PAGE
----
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|Author||: Hannah Arendt|
|Editor||: University of Chicago Press|
The brilliant thinker who taught us about the banality of evil explores another brilliant thinker and his concept of love. Hannah Arendt, the author of The Origins of Totalitarianism and The Human Condition, began her scholarly career with an exploration of Saint Augustine’s concept of caritas, or neighborly love, written under the direction of Karl Jaspers and the influence of Martin Heidegger. After her German academic life came to a halt in 1933, Arendt carried her dissertation into exile in France, and years later took the same battered and stained copy to New York. During the late 1950s and early 1960s, as she was completing or reworking her most influential studies of political life, Arendt was simultaneously annotating and revising her dissertation on Augustine, amplifying its argument with terms and concepts she was using in her political works of the same period. The dissertation became a bridge over which Arendt traveled back and forth between 1929 Heidelberg and 1960s New York, carrying with her Augustine's question about the possibility of social life in an age of rapid political and moral change. In Love and Saint Augustine, political science professor Joanna Vecchiarelli Scott and philosophy professor Judith Chelius Stark make this important early work accessible for the first time. Here is a completely corrected and revised English translation that incorporates Arendt’s own substantial revisions and provides additional notes based on letters, contracts, and other documents as well as the recollections of Arendt's friends and colleagues during her later years. “Both the dissertation and the accompanying essay are accessible to informed lay readers. Scott and Stark's conclusions about the cohesive evolution of Arendt’s thought are compelling but leave room for continuing discussion.”—Library Journal “A revelation.”—Kirkus Reviews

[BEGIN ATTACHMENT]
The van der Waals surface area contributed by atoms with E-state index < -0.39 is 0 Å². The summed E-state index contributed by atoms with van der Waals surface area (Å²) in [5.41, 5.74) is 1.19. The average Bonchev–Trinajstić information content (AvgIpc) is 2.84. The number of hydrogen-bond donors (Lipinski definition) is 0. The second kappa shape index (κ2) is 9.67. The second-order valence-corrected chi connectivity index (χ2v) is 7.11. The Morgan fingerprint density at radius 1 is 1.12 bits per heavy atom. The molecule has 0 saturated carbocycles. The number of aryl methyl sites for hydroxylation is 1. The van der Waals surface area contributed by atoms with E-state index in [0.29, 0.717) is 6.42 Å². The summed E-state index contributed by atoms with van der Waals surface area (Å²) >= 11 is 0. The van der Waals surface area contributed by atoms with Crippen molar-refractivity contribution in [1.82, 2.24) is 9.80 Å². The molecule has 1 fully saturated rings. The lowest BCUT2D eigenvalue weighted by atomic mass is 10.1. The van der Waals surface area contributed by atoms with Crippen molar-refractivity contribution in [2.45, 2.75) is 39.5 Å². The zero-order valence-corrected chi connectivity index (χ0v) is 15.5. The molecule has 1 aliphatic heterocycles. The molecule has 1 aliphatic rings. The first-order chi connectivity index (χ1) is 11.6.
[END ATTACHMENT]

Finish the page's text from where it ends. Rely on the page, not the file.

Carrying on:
|Editor||: Modern Library|
'The reader who has never met Augustine before ought to go first of all to the Confessions,' reflected the Trappist monk and scholar Thomas Merton. 'Augustine lived the theology that he wrote. . . . He experienced the reality of Christ living in his own soul.' Saint Augustine, the celebrated theologian who served as Bishop of Hippo from A.D. 396 until his death in A.D. 430, is widely regarded as one of the most influential thinkers in the Western world. Written in the form of a long prayer addressed directly to God, Augustine's Confessions, the remarkable chronicle of his conversion to Christianity, endures as the greatest spiritual autobiography of all time. 'Augustine possessed a strong, capacious, argumentative mind,' wrote Edward Gibbon. 'He boldly sounded the dark abyss of grace, predestination, free-will, and original sin.' And the eminent historian Jaroslav Pelikan remarked: 'There has, quite literally, been no century of the sixteen centuries since the conversion of Augustine in which he has not been a major intellectual, spiritual, and cultural force.'